Often after a conference paper or publication, my Mainland colleagues ask how I dub the site. Perhaps to them, the site must conform to mainstream archaeological trajectories–Neolithic, a Bronze Age, Chalcolithic or an Iron Age site or it is utterly nonsense archaeology! In spite of K. Paddayya’s call for Multiple Approaches to the Study of India’s Early Past (2014), it seems that we continue to be obsessed with Universal tags and labels. Besides the problematic of such categories, I am doubtful whether coining Anglophone terms like ‘Neolithic’, ‘Bronze Age’ and ‘Iron Age’ is even applicable to the Naga Hills and its pre-colonial history. I have come to realize that mainstream archaeology is ethnocentric, particular and colonizing in a manner that prevents connecting with an Indigenous present. By creating period boundaries and assuming that Indigenous pasts look like normative presents (see Wobst 2005: 17-24). Rather, I would recommend overriding the technological trajectory cocoon and instead, identify these sites as ‘ancestral sites’ where our clan histories and stories of migrations are still relevant in the lives of descent communities today. Such a label deems fit considering the present descent groups (including my clan history) who relate our own ancestral past to this site, a site where Indigenous views such as the oral tradition, the meanings assigned to particular features of the landscape (toponym), and folk songs have played significant role in the interpretation of Chungliyimti. Like any other research, the present one is not without its problems. However, as pointed out by Shoocongdej (2009; also see Rizvi 2006, 2008; Selvakumar 2006), there is no single way of practicing community archaeology and is bound to inherently differ depending on the historical and cultural context of the community under study. It is, therefore, the collaborative practice of involving indigenous and other worldviews into archaeology that signals a positive process of decolonization of the discipline (Atalay 2007).
Aier, A. and T. Jamir. 2009. Re-interpreting the Myth of Longterok, Indian Folklife 33 (July): 5-9.
Atalay, S. 2007. Global Application of Indigenous Archaeology: Community Based Participatory Research in Turkey, Archaeologies: Journal of World Archaeological Congress 3 (3): 249-270. DOI: 10.1007/s11759-007-9026-8.
Jamir, T. 2014. Ancestral Sites, Local Communities and Archaeology in Nagaland: A Community Archaeology Approach at Chungliyimti, in 50 Years After Daojali-Hading: Emerging perspectives in the Archaeology of Northeast India (Essays in Honour of T. C. Sharma) (Tiatoshi Jamir and Manjil Hazarika Eds.), pp. 473-487. New Delhi: Research India Press.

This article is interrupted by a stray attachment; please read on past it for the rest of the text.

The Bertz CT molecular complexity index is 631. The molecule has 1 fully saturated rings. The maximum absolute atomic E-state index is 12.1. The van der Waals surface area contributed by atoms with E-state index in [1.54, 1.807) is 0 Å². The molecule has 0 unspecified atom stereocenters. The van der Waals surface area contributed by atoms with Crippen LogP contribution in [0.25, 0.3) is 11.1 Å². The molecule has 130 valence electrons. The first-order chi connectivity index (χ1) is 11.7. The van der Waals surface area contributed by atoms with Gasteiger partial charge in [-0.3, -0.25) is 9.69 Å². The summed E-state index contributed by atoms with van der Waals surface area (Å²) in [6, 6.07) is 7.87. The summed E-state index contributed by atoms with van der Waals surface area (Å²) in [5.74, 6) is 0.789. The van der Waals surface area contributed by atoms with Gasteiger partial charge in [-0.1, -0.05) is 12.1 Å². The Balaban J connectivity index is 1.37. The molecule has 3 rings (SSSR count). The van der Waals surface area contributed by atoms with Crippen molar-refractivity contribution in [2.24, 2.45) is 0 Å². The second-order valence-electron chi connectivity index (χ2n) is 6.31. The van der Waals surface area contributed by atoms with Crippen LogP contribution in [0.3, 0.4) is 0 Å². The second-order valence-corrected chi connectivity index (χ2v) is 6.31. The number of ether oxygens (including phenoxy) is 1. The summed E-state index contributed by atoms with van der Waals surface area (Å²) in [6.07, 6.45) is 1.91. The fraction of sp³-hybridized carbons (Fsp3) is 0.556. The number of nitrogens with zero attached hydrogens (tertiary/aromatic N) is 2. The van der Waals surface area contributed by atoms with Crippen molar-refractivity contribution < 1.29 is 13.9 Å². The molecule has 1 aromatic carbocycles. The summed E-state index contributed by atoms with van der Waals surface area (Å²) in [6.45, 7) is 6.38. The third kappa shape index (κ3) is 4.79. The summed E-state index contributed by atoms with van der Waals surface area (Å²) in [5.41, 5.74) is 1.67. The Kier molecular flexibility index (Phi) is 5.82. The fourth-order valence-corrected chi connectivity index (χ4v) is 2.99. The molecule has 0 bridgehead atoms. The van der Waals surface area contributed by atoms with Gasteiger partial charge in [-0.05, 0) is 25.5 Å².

Jamir, T. et al. 2014. Archaeology of Naga Ancestral Sites: Recent Archaeological Investigations at Chungliyimti and Adjoining sites (Vol-1). Department of Art and Culture, Government of Nagaland. Dimapur: Heritage Publishing House.
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Pokharia, A. et al. 2013. Late First millennium BC to Second Millennium A.D. Agriculture in Nagaland: A Reconstruction based on Archaeobotanical Evidence, Current Science 104 (10), 25 May:1341-1353.
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Singh, M. 2006. The soul hunters of Central Asia, Christianity Today [Online] available at http://www.christianitytoday.com/ct/2006/february/38.51.html.
Stockhausen, A. 2008. Creating Naga: Identity between Colonial Construction, Political Calculation, and Religious Instrumentalisation, in Naga Identities: Changing Local Cultures in the North East of India (Michael Oppitz et al. Eds.), pp. 57-79. Ethnographic Museum of Zürich University: Snoeck Publishers.
Wobst, M.H. 2005. Power to the (indigenous) past and present! Or: The theory and method behind archaeological theory and method, in Indigenous Archaeologies: Decolonizing Theory and Practice (Claire Smith and H. Martin Wobst Eds.), pp. 17-32. London and New York: Routledge.
Tiatoshi Jamir is an Associate Professor in the Department of History and Archaeology, Nagaland University, Kohima Campus, Nagaland, India, where he teaches prehistory and ethnoarchaeology. His broad professional interest also extends to the field of ethnomusicology and is front man of the folk-jazz band Blue Print. He is lead editor and author of the books 50 Years After Daojali-Hading: Emerging Perspectives in the Archaeology of Northeast India and Archaeology of Naga Ancestral Sites (Vol-1 & 2). He currently directs a research program on the Archaeology of Mimi Caves on the Naga Ophiolite belt adjoining Myanmar in collaboration with the Department of Art and Culture, Government of Nagaland. He is Vice-Chairman of the Anthropological Society of Nagaland, and is a member of the Indian Society for Prehistoric and Quaternary Studies, Indian Archaeological Society, and Society of South Asian Archaeology. Follow Tiatoshi on facebook and academia.edu.